Inexpensive means of resolving disputes.

Allows access to justice—the cost barrier to justice is removed.

Promotes alternative dispute resolution processes.

Allows parties to resolve disputes themselves rather than resorting to the formal legal system.

Provides justice to the entire South Australian community.

The use of the internet allows for broad access.

Innovative system that takes advantage of modern technology.

Simple to use.

The Pre-Lodgement System is available 24 hours a day, 7 days a week.


It is not a formal claim within the judicial System.

The potential defendant may ignore the notice, requiring the plaintiff to issue formal proceedings within the Court.


If clients require a large quantity of Final Notice of Claims (Form 1A) they need to contact their nearest registry and obtain a copy of the Pre-Lodgement Notice details form. They then need to complete this form for each “Final Notice of Claim” they require.

Once they have completed the details form these can be delivered to their nearest registry along with a cheque for the correct amount.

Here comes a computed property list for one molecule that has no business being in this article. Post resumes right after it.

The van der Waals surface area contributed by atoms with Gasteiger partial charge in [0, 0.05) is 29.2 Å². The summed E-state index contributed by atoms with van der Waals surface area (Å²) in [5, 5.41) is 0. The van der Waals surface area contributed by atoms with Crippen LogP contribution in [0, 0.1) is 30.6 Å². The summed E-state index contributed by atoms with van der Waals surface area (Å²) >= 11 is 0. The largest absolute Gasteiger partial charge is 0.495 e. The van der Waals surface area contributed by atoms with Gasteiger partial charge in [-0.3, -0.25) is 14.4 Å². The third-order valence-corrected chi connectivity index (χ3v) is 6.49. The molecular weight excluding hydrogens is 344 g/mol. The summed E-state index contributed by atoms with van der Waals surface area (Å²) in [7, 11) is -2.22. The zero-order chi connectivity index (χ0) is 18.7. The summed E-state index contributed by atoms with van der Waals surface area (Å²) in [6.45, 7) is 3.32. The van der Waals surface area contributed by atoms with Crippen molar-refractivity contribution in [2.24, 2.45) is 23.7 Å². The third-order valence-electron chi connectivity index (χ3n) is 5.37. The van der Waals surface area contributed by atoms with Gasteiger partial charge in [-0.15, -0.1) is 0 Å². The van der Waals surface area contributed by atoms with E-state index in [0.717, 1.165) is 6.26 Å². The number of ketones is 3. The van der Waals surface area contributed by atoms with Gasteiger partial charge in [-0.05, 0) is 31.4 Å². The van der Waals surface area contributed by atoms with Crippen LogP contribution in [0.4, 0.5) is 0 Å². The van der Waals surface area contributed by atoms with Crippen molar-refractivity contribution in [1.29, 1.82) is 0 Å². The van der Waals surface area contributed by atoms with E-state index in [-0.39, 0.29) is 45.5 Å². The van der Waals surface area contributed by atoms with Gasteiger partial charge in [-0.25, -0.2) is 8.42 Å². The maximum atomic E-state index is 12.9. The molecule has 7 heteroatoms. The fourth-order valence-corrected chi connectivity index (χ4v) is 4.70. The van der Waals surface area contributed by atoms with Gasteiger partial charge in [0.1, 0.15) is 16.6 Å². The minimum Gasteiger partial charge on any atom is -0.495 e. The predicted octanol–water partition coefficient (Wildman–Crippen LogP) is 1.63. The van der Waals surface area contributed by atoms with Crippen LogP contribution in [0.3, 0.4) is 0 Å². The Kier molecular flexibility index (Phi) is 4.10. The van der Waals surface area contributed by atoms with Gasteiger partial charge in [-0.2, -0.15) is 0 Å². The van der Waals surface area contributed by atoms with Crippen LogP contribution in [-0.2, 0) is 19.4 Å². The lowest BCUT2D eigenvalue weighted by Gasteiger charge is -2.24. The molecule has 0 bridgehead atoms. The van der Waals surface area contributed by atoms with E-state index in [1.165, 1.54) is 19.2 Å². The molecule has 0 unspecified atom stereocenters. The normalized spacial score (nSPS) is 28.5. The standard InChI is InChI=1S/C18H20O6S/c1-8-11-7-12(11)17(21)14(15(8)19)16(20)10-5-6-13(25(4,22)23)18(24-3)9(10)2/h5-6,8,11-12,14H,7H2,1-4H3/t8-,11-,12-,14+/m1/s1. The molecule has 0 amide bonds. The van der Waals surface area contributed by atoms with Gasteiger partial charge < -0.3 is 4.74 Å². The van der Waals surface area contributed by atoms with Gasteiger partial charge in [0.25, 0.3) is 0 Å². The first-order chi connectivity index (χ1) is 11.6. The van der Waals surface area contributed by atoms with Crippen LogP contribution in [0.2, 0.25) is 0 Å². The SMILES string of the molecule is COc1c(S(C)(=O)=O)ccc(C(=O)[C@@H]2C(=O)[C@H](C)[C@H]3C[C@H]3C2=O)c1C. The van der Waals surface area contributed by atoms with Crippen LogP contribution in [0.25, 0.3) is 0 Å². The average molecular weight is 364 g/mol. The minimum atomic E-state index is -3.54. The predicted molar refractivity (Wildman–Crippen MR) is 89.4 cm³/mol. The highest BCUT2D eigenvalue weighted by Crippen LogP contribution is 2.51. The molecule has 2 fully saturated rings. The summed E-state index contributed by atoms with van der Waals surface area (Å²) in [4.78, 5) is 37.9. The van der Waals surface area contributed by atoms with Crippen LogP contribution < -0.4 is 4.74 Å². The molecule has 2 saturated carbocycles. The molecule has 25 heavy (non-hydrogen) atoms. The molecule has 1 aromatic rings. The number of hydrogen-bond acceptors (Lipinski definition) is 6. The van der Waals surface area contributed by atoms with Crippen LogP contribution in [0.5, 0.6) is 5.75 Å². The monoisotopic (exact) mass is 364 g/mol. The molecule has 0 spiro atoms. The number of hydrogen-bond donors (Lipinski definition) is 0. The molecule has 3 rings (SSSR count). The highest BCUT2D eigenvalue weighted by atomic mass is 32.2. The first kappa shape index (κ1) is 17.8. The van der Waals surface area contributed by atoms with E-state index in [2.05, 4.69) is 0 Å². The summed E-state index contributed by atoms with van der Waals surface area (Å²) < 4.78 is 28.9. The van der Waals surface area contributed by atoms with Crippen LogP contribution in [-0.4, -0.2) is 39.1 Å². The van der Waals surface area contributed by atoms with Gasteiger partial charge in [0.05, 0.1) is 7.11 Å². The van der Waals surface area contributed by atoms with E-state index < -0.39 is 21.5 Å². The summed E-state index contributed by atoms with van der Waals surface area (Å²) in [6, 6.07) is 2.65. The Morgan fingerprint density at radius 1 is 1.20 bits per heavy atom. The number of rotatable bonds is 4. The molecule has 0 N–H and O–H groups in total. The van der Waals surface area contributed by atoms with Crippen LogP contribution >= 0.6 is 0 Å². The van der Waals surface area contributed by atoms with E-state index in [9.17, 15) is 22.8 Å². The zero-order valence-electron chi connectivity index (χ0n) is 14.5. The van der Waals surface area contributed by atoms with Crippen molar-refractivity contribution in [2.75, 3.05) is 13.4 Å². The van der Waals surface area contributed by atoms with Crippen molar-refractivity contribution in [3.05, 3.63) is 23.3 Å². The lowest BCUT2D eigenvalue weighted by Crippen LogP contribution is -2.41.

The Final Notice of Claim forms will then be processed in the registry. The client will then be informed when they are ready for collection.

The client is then responsible for service of the “Final Notice of Claim”.


If both parties wish to have their dispute mediated they can do so through the Magistrates Court.

Mediation enquires can be made by telephone, facsimile, post or via email to:


Adelaide Magistrates Court Civil Registry

Telephone: 8204 0680

Facsimile: 8204 0670


Manager of Mediation

Adelaide Magistrates Court Civil Registry

GPO Box 2618


SA 5001





Plaintiff goes into registry

Requests a Form 1A

Asked to complete the details form

Information entered into site

Notice generated

Payment of $10

by cash/cheque/credit card

Client issued with receipt

Plaintiff then serves the notice on the Defendant


Plaintiff registers as a user

Logs in via user name and password

Enters credit card details

Authorisation of credit card details

$10 debited from plaintiff’s credit card

Plaintiff enters information in site

Notice generated

Plaintiff then serves the notice on the defendant

[*] Supervising Magistrate of the South Australian Magistrates Court (Civil Divisions), Senior Mining Warden for South Australia.

[1] The discussion of the 90 day pre-action notice is based on research from my 1996 thesis An evaluation of some ways of limiting and reducing the costs to parties of conducting litigation in the Magistrates Court (Civil Division) in South Australia, for a Master of Laws (Hons) degree at the University of Wollongong. Some of this material was published in Cannon (2000), “Lower court pre-lodgement notices to encourage ADR”, 2 The ADR Bulletin 9 at p 77. Graphs and other statistical data in the Appendix to that article are not reproduced here.